Copyright © 2016 Albuquerque Journal
WASHINGTON – Hillary Clinton was the strong overall favorite among New Mexico Democrats likely to vote in the June 7 presidential primary election, according to a Journal Poll, rolling up strong margins among middle-aged women and Hispanics, while Sen. Bernie Sanders of Vermont bested her among men and young people.
The survey, conducted Feb. 23-25 by Research & Polling, found that 47 percent of Democratic respondents preferred Clinton, compared with 33 percent who favored Sanders. Twenty percent said they were undecided or didn’t know whom they would vote for.
The poll surveyed 401 New Mexico Democrats who are likely to vote in the state’s June 7 primary election. The survey had a margin of error of plus or minus 4.9 percentage points. Fifty-one percent of those responding to the poll were reached by cellphone.
Brian Sanderoff, president of Research & Polling Inc., said that although Clinton’s overall lead among New Mexico Democrats was predictable, there were some intriguing findings among subgroups of those responding.
“There are some significant differences of opinion based on voters’ gender, ethnicity, age and political outlook,” Sanderoff said.
Among the New Mexico Democrats polled, Clinton was heavily favored by women: 57 percent preferred the former secretary of state, compared with 22 percent of New Mexico women who said they would vote for Sanders, a self-described socialist.
But 45 percent of men surveyed said they would vote for Sanders, while 35 percent said they would cast a ballot for Clinton.“Clinton’s a woman who has always focused on issues important to women, so it’s no surprise she’s doing well among them,” Sanderoff said. “Sanders is a gruff, plain-spoken kind of guy, and he’s more popular among men.”
Lonna Atkeson, a University of New Mexico political science professor who is director of the school’s Center for the Study of Voting, Elections and Democracy, said she recognized similar trends when she was in Iowa for that state’s first-in-the-nation presidential nominating contest in January.
“Hillary drew middle-aged white women, but when (former President) Bill Clinton showed up the audience got more diverse,” Atkeson said. “That’s a gender enthusiasm gap that’s a problem for her and a concern for her in the general election.”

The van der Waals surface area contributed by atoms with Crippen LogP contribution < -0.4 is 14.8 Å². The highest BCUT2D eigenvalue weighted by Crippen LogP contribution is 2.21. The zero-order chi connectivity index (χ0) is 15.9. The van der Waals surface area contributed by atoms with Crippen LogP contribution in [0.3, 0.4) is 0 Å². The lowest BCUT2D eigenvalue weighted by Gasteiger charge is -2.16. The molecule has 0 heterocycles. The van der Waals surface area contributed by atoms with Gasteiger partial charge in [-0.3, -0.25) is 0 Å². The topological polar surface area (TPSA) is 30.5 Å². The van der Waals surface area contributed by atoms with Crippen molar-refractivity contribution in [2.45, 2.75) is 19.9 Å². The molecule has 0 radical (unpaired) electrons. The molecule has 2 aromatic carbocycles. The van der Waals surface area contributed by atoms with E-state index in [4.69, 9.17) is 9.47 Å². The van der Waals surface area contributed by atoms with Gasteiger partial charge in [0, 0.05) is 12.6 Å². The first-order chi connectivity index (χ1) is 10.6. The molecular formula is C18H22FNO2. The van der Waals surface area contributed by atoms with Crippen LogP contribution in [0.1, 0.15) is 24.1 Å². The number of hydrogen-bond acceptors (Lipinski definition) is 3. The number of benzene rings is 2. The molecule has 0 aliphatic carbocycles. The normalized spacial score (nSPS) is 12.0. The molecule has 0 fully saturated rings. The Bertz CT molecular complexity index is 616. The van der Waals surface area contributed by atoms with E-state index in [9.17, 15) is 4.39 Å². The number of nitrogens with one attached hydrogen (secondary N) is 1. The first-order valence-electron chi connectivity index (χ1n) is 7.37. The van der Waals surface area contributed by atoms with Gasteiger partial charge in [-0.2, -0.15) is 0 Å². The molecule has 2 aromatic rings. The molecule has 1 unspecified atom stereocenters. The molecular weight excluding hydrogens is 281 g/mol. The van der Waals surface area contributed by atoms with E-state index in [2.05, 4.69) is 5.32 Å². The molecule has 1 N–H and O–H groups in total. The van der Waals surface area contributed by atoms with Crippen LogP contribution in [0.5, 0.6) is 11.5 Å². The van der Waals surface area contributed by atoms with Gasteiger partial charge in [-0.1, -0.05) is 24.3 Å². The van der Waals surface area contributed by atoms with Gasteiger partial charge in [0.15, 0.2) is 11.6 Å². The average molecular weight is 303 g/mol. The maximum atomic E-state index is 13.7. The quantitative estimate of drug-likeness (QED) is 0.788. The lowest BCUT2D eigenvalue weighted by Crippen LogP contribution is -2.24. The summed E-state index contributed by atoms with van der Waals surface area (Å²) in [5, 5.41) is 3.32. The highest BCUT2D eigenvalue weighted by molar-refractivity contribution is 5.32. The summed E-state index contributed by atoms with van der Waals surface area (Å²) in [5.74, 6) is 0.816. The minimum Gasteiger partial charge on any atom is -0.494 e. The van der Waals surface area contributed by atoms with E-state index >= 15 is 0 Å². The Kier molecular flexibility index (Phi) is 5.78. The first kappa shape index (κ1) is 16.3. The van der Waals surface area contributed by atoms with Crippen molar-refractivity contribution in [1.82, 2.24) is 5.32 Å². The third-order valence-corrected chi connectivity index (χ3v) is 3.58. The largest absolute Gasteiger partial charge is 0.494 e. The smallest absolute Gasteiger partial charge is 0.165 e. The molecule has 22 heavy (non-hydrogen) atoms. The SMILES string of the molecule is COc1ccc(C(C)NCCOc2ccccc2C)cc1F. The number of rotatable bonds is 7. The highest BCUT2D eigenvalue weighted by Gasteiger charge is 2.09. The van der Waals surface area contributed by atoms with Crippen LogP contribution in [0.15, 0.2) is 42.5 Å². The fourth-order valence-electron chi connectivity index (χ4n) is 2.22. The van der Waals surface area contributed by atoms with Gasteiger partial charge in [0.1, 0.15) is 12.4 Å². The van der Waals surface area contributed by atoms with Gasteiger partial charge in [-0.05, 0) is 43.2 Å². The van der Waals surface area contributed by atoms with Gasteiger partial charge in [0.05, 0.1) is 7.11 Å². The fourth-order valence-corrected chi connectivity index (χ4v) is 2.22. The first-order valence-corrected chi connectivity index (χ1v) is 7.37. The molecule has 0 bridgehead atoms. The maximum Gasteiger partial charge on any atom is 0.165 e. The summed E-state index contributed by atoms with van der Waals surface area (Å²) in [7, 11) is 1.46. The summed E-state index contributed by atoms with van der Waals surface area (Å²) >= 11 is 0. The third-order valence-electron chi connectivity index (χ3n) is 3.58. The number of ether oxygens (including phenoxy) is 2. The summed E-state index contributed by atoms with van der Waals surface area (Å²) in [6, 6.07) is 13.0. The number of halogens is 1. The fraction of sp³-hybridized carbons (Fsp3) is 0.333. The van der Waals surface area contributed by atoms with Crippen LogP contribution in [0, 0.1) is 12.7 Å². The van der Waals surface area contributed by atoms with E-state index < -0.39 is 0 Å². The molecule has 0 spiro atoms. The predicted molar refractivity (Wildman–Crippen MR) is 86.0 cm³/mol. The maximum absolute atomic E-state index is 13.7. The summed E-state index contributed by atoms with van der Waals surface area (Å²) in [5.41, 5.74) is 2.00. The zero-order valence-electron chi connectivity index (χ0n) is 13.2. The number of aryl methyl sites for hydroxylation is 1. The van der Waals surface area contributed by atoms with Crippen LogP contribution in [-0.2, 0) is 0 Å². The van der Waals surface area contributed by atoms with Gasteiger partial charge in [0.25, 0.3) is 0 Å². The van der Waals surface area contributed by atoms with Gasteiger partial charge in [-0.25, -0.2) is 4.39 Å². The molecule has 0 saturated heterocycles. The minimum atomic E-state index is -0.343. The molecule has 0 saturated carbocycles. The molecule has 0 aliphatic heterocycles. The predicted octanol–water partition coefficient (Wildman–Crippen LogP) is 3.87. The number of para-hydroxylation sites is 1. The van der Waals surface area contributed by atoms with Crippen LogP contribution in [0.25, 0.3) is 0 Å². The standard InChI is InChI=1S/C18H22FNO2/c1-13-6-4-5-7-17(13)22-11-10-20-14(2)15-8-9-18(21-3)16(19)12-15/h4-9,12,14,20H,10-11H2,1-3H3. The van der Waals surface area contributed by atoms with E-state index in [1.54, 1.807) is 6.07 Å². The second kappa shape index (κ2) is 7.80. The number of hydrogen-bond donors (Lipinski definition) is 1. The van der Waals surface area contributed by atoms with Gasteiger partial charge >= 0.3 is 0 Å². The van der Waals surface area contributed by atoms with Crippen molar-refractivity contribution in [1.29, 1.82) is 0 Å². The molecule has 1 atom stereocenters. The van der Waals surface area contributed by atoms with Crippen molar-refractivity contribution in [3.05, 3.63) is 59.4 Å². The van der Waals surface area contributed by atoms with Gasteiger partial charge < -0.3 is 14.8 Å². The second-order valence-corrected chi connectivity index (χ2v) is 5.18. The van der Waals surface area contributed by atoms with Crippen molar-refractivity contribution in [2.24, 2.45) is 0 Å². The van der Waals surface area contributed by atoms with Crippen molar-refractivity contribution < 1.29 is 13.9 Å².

Atkeson also noted that the poll showed that a large chunk of Democratic voters who described themselves as conservative didn’t seem enthused about either Clinton or Sanders.
“One-third of conservative Democrats are undecided and do not find Sanders or Clinton appealing, which could be a problem for Democratic enthusiasm in the general election,” Atkeson said.
Sanderoff said the poll’s results also revealed “a tremendous age gap” between Clinton and Sanders. Sanders, who has consistently outperformed Clinton among young voters in the early presidential primary and caucus states, appears to stack up well with those voters in New Mexico, too.
Sanders scored his highest numbers in the survey among New Mexico Democrats 18 to 34 years old. Forty-seven percent of those so-called millennials surveyed said they would vote for him, compared with 34 percent for Clinton.
Sanders was also the slight favorite among Democratic voters ages 35 to 49, with 42 percent of these voters stating a preference for him, compared with 36 percent who supported Clinton.
“The younger they (New Mexico poll respondents) get, the more supportive of Bernie Sanders they are,” Sanderoff said.
But once the poll cracked the age threshold of 50 years, Clinton surged far ahead. Among voters 50 to 64 years old, Clinton had 49 percent of support, compared with 29 percent for Sanders.
Clinton was also the preferred candidate of Democratic New Mexico Hispanics. Fifty-one percent of these voters said they would vote for Clinton, compared with 25 percent for Sanders. Twenty-four percent of New Mexico Hispanics were undecided in the poll.
“There are many Hispanic voters who haven’t made up their minds and may be flirting with Sanders,” Sanderoff said.
Debra Haaland, chairwoman of the New Mexico Democratic Party, said the fact that Clinton led the poll overall was not surprising. But Haaland said she was slightly surprised that so many of the state’s Democrats are still undecided.
“I think 20 percent is a fairly large number of undecided voters, because we’ve seen so much of the candidates. But they are taking their time, and that’s OK,” Haaland said. “Unfortunately, our primary is late and most of the country will have voted, but I’m sure New Mexicans will be decided by June.”
Clinton was also a strong favorite among the least educated Democratic poll respondents, with 53 percent of them saying they would vote for her, compared with 18 percent for Sanders. Twenty-nine percent of these respondents were undecided or didn’t know whom they would vote for in the Democratic primary.
Clinton’s lead shrank among poll respondents who were more educated. Forty-four percent of college graduates polled said they preferred Clinton, compared with 37 percent who would vote for Sanders. Among those with graduate degrees, 43 percent stated a preference for Clinton, compared with 40 percent for Sanders.
Sanderoff noted that Hillary Clinton has visited the state many times over the years as first lady of the United States when her husband was president, and as a candidate in the 2008 and 2016 election cycles. That familiarity helps explain her strong performance in the Journal Poll.
“The Clintons have a long history in New Mexico,” Sanderoff said. “Bill Clinton won the state in 1992 and 1996. Bernie Sanders is newer to the scene. People in New Mexico are just getting to know Bernie Sanders.”